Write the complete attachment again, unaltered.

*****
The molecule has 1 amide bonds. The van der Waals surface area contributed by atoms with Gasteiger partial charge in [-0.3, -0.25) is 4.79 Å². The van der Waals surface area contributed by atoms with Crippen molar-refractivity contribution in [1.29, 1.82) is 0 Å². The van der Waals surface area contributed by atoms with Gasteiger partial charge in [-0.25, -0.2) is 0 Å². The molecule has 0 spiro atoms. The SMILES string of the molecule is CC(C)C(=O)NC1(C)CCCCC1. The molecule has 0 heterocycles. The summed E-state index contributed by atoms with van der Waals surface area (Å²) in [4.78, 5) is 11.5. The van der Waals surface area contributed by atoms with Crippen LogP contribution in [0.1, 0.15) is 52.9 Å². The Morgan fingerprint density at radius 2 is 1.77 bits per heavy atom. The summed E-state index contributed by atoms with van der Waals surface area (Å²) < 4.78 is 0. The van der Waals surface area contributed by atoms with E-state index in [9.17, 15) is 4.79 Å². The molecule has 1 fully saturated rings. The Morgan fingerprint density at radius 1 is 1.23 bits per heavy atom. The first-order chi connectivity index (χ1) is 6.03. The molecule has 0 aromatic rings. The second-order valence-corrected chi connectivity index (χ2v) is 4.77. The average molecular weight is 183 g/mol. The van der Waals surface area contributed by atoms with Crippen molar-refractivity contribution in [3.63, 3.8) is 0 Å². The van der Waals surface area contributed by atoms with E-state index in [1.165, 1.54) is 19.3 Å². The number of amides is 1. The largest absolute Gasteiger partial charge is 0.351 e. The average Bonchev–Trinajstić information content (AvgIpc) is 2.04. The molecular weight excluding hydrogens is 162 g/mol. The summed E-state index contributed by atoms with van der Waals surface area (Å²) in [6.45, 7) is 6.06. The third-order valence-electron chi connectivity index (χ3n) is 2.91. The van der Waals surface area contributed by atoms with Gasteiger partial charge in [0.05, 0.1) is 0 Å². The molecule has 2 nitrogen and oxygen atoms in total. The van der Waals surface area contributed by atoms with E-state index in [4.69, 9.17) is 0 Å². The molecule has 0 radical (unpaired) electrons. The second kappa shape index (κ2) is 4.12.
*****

The molecule has 1 amide bonds. The van der Waals surface area contributed by atoms with Gasteiger partial charge in [-0.3, -0.25) is 4.79 Å². The van der Waals surface area contributed by atoms with Crippen molar-refractivity contribution in [1.29, 1.82) is 0 Å². The van der Waals surface area contributed by atoms with Gasteiger partial charge in [-0.25, -0.2) is 0 Å². The molecule has 0 spiro atoms. The SMILES string of the molecule is CC(C)C(=O)NC1(C)CCCCC1. The molecule has 0 heterocycles. The summed E-state index contributed by atoms with van der Waals surface area (Å²) in [4.78, 5) is 11.5. The van der Waals surface area contributed by atoms with Crippen LogP contribution in [0.1, 0.15) is 52.9 Å². The Morgan fingerprint density at radius 2 is 1.77 bits per heavy atom. The summed E-state index contributed by atoms with van der Waals surface area (Å²) < 4.78 is 0. The van der Waals surface area contributed by atoms with E-state index in [9.17, 15) is 4.79 Å². The molecule has 1 fully saturated rings. The Morgan fingerprint density at radius 1 is 1.23 bits per heavy atom. The first-order chi connectivity index (χ1) is 6.03. The molecule has 0 aromatic rings. The second-order valence-corrected chi connectivity index (χ2v) is 4.77. The average molecular weight is 183 g/mol. The van der Waals surface area contributed by atoms with Crippen molar-refractivity contribution in [3.63, 3.8) is 0 Å². The van der Waals surface area contributed by atoms with E-state index in [1.165, 1.54) is 19.3 Å². The number of amides is 1. The largest absolute Gasteiger partial charge is 0.351 e. The average Bonchev–Trinajstić information content (AvgIpc) is 2.04. The molecular weight excluding hydrogens is 162 g/mol. The summed E-state index contributed by atoms with van der Waals surface area (Å²) in [6.45, 7) is 6.06. The third-order valence-electron chi connectivity index (χ3n) is 2.91. The van der Waals surface area contributed by atoms with Gasteiger partial charge in [0.05, 0.1) is 0 Å². The molecule has 2 nitrogen and oxygen atoms in total. The van der Waals surface area contributed by atoms with E-state index in [4.69, 9.17) is 0 Å². The molecule has 0 radical (unpaired) electrons. The second kappa shape index (κ2) is 4.12.